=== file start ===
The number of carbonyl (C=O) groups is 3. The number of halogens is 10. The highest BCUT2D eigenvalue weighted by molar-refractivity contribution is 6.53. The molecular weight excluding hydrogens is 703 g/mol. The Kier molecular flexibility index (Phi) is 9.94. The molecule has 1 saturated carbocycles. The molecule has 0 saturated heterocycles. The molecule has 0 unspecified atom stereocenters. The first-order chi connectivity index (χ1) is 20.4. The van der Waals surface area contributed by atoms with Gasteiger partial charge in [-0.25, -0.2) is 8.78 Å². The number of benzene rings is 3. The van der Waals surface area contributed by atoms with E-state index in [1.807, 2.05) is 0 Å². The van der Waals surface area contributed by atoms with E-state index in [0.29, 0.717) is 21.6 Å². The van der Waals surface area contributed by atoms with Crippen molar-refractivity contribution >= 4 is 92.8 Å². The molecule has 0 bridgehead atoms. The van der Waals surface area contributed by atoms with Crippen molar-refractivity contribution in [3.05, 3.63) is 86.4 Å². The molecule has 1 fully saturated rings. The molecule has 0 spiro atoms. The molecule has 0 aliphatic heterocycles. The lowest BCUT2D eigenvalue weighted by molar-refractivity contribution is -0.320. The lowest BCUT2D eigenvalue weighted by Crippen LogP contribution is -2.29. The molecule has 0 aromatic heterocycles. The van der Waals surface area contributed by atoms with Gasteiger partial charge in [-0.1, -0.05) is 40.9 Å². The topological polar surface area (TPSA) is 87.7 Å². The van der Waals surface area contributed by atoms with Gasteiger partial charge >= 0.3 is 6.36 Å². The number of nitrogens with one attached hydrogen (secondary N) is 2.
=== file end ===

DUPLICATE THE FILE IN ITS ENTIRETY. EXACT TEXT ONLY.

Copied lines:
The number of carbonyl (C=O) groups is 3. The number of halogens is 10. The highest BCUT2D eigenvalue weighted by molar-refractivity contribution is 6.53. The molecular weight excluding hydrogens is 703 g/mol. The Kier molecular flexibility index (Phi) is 9.94. The molecule has 1 saturated carbocycles. The molecule has 0 saturated heterocycles. The molecule has 0 unspecified atom stereocenters. The first-order chi connectivity index (χ1) is 20.4. The van der Waals surface area contributed by atoms with Gasteiger partial charge in [-0.25, -0.2) is 8.78 Å². The number of benzene rings is 3. The van der Waals surface area contributed by atoms with E-state index in [1.807, 2.05) is 0 Å². The van der Waals surface area contributed by atoms with E-state index in [0.29, 0.717) is 21.6 Å². The van der Waals surface area contributed by atoms with Crippen molar-refractivity contribution >= 4 is 92.8 Å². The molecule has 0 bridgehead atoms. The van der Waals surface area contributed by atoms with Crippen molar-refractivity contribution in [3.05, 3.63) is 86.4 Å². The molecule has 1 fully saturated rings. The molecule has 0 spiro atoms. The molecule has 0 aliphatic heterocycles. The lowest BCUT2D eigenvalue weighted by molar-refractivity contribution is -0.320. The lowest BCUT2D eigenvalue weighted by Crippen LogP contribution is -2.29. The molecule has 0 aromatic heterocycles. The van der Waals surface area contributed by atoms with Gasteiger partial charge in [-0.1, -0.05) is 40.9 Å². The topological polar surface area (TPSA) is 87.7 Å². The van der Waals surface area contributed by atoms with Gasteiger partial charge >= 0.3 is 6.36 Å². The number of nitrogens with one attached hydrogen (secondary N) is 2.